bronze

Posts tagged
with bronze



Art

Flowers Mutate into Peculiar Blossoms in 18th-Century-Style Paintings by Laurent Grasso

April 13, 2021

Grace Ebert

“Future Herbarium,” distemper on wood, 33.5 x 24 x 4.2 centimeters. Photo by Claire Dorn, courtesy of Perrotin. All images © Laurent Grasso/ADAGP, Paris, 2021, shared with permission

In Laurent Grasso’s Future Herbarium, small bunches of flowers evolve into bizarre forms with doubled pistils and petals sprouting in thick layers and tufts. Painted in distemper or oil, the transformed blooms are depicted as typical studies of specimens common in the 18th century. The mutations bring together historical aesthetics and transformations from an imagined future, provoking “an impression of strangeness where beauty and anxiety are mixed,” the Paris-based artist says.

Grasso works in multiple mediums, from painting to sculpture to film, and the themes of time and transformation permeate many of his projects. Future Herbarium stems from “ARTIFICIALIS,” a film slated for screening at the Musée d’Orsay, that considers the liminal spaces between nature and culture in relation to images. In its presentation at Hong Kong’s Perrotin (which is up through April 24) and the Jeonnam Museum of Art in Gwangyang (which is on view virtually and in-person through June 30), the series is paired with another project dealing with the impacts of solar wind on the earth. “The Future Herbarium’s flowers are thus subjected to an imaginary catastrophe, which would have produced mutations but also to these solar winds,” the artist says.

In addition to the two exhibitions in Hong Kong and Gwangyang, Grasso’s work will be on view at Aranya Art Center in Qinhuangdao, China, through May 16, at Artspace in Sydney from April 28 to July 11, at Pompidou Shanghai from May 1 to October 10, and at Musée de l’Armée in Paris from May 7, 2021, to January 30, 2022. Explore more of his multi-disciplinary practice on Instagram. (via This Isn’t Happiness)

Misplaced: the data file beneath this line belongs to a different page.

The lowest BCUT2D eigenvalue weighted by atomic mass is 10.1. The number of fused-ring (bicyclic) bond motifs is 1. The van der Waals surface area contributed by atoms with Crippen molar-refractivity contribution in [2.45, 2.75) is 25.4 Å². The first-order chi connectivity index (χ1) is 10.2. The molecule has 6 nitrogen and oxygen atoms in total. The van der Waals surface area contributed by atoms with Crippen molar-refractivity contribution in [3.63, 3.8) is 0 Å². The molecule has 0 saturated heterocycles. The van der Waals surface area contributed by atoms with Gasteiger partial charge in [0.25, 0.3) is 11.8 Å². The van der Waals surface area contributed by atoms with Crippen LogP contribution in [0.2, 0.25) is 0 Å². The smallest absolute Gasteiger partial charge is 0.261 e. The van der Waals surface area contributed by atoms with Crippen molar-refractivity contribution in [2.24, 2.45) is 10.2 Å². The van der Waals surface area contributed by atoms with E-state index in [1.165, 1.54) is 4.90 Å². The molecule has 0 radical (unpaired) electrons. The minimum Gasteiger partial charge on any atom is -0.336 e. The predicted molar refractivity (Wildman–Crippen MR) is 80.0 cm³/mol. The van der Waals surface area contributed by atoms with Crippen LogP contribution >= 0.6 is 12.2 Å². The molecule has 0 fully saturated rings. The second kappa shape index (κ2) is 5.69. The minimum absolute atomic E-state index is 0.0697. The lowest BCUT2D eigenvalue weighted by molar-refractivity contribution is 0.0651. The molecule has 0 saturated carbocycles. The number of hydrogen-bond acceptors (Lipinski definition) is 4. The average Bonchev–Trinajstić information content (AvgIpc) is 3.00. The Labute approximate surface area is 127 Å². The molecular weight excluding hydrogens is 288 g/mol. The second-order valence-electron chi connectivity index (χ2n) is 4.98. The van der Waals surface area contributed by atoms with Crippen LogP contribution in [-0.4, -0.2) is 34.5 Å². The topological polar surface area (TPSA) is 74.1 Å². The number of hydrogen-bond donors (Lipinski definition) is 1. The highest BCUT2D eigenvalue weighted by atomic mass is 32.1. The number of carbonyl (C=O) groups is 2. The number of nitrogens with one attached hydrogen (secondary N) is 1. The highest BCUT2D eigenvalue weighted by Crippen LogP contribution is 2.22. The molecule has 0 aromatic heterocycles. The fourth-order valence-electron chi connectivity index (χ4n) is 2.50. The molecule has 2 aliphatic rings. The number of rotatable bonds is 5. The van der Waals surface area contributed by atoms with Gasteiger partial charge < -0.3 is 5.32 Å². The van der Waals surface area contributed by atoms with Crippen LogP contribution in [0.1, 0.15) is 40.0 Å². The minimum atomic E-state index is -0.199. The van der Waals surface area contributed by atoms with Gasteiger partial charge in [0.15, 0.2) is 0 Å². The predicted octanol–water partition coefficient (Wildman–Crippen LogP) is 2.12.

“Future Herbarium,” distemper on wood, 34 x 24 x 4.5 centimeters. Photo by Claire Dorn, courtesy of Perrotin

“Future Herbarium,” oil on wood, 33.6 x 24 x 4.8 centimeters. Photo by Claire Dorn, courtesy of Perrotin

“Future Herbarium,” distemper on wood, 34 x 24 x 4.5 centimeters. Photo by Claire Dorn, courtesy of Perrotin

“Future Herbarium,” distemper on wood, 34 x 24 x 4.5 centimeters. Courtesy of Perrotin

“Future Herbarium” (2020), white bronze, 135 x 20 x 20 centimeters. Photo by Ringo Cheung, courtesy of Perrotin

“Future Herbarium” (2020), white bronze, 135 x 20 x 20 centimeters. Photo by Claire Dorn, courtesy of Courtesy Perrotin

 

 



Art

Figures Experience Constraint and Confinement in Bronze Sculptures by Khaled DAWWA

April 12, 2021

Grace Ebert

“Sans titre” (2020), bronze, 35 x 14 x 13 centimeters. All images © Khaled DAWWA, shared with permission

Whether folded into a box, bound by cords, or fragmented and stacked, the nondescript figures that Paris-based artist Khaled DAWWA sculpts experience some form of confinement. Their bodies are contorted into cages or squeezed into each other’s arms, and each looks down or away, a position that makes them appear to lack the power and agency to be free. Cast in dense blocks, the introspective sculptures reflect the artist’s preference for terracotta and bronze. “All that we received from the old history is by these two materials,” he says.

Most of the pieces shown here are part of the Compressed series, which were born out of the artist’s own experiences. He tells Colossal:

This project was inspired by my having lived in different places during a short period: detention and compulsory military service in Damascus for four months, then Lebanon for one year and finally arriving to France. Upon arrival in France, at first, I felt liberated from it all. Then I realized that the French live their lives in a complex system that turns them into “compressed people” and that we had this in common. This is the first series in which I look at people beyond Syria.

If you’re in Paris, you can see Khaled DAWWA’s artwork at numerous spots around the city: his piece titled “Les Passants” will be installed in a public spot in Clamart in May 2021, and he’s also participating in Beautify Paris in June of this year. Currently, he is part of Répare, Reprise at the International City of Arts, a group show that’s up through July 10, and is in the process of making a film about the artworks on display. Explore more of the artist’s compacted sculptures on Instagram.